Addressing climate change and a just energy transition are inseparable; they are two sides of the same coin. We need an energy transition to resolve the climate crisis. Climate change is a manmade disaster that requires a human solution. In the absence of technology that can reduce CO2 emissions to zero, the solution to climate change is the full reduction of emissions by making the transition from fossil fuels to renewable energy sources (solar, wind, and batteries for electrical vehicles). Under the Paris Agreement the world has agreed that coal-burning needs to reach zero by 2050, and gas and oil extraction need to be abandoned if we are to reach the goal of limiting average global warming to 1.5° Celsius (2.7° Fahrenheit). In November 2022, 11 years after COP17 in Durban, the UN Conference of Parties on climate change (COP27) returns to Africa. COP 27 will be in Sharm El Sheikh, Egypt. This happens against the backdrop of multiple global crises, including the Covid-19 pandemic, the Ukraine-Russia war, and growing tension between the USA and China. These global crises are taking pre-eminence on the global stage, overshadowing the climate emergency. Geo-political confrontations for world supremacy do not favour a united front against the common challenge and do not help the implementation of the historic Glasgow Climate Pact, which contains significant commitments on climate mitigation, on adaptation, and on finance, and which sets out a way forward on the crucial issue of loss and damage.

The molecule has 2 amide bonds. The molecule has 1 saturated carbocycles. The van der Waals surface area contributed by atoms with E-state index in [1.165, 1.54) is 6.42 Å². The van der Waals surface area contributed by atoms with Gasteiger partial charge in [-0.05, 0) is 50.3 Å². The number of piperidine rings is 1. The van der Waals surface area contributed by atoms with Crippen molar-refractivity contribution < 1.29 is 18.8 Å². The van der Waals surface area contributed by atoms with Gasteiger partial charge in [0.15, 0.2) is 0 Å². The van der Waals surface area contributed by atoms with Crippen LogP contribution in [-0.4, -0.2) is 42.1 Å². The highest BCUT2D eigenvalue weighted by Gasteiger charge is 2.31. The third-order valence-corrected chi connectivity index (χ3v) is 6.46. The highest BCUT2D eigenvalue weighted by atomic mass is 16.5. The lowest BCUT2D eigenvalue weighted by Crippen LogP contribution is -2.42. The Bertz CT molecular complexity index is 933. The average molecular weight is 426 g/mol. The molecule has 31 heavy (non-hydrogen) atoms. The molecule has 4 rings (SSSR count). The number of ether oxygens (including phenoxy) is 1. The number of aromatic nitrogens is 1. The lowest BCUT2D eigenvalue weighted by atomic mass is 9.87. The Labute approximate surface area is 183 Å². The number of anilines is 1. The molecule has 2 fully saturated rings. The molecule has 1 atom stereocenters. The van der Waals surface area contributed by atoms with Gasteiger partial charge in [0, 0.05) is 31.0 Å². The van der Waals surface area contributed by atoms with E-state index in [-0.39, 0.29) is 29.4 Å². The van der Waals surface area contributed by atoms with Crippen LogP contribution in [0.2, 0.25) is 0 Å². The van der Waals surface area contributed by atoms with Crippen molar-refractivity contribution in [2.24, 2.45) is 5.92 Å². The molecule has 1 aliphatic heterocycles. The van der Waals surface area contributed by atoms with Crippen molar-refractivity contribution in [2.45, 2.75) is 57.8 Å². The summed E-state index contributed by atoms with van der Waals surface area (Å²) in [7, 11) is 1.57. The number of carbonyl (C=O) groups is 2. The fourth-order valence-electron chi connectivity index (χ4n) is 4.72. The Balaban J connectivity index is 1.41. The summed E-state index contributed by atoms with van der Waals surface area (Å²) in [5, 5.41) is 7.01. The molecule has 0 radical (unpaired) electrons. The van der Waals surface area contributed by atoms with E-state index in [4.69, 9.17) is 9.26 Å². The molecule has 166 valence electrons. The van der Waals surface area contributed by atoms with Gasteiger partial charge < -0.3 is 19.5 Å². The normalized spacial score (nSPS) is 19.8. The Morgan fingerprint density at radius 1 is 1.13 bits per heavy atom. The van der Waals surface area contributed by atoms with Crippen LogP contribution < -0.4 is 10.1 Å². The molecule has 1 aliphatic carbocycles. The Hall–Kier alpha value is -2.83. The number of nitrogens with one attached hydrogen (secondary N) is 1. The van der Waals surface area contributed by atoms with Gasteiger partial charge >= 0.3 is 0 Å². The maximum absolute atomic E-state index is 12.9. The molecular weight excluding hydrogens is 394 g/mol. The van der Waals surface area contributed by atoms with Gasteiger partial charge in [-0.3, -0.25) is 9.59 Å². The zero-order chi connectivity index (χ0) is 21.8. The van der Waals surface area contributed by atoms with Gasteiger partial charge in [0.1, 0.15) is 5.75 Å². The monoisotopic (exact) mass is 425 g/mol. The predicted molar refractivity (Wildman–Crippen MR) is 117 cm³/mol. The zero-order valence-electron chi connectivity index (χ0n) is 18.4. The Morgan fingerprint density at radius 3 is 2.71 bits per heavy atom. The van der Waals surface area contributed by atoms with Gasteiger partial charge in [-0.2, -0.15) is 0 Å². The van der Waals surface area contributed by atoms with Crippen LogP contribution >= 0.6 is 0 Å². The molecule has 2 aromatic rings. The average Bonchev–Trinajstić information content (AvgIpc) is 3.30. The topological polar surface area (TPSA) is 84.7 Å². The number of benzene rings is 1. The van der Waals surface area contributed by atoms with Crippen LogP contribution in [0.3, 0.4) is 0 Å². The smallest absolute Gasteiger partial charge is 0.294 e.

All the evidence, including the latest findings from various UN reports, makes it clear that the threat of catastrophic climate change is the single most important danger facing humanity. In Egypt, Africa has an opportunity to bring back climate change as the most urgent and pressing global crisis of our time. COP27 will be an opportunity for Africa to regroup and enter the negotiations as a united front; not unity for the sake of it, but unity of purpose, putting African positions at the centre of the discussion. While working with other countries at COP27 on the global goal of adaptation and mitigation to strengthen resilience and reduce vulnerability to climate change, Africans must work together to defend and protect the continent’s interests, just as other continents are doing. African delegates at COP27 should aim to achieve three things. First, demonstrate why Africa’s readiness to make the transition to green energy is dependent on developed countries fulfilling their commitment to finance Africa’s energy transition; second, clarify what a just energy transition means in the context of the African continent; and third, communicate Africa’s position on fossil fuels, critical minerals, and forests in the context of the energy transition. This policy paper discusses these issues and related concerns.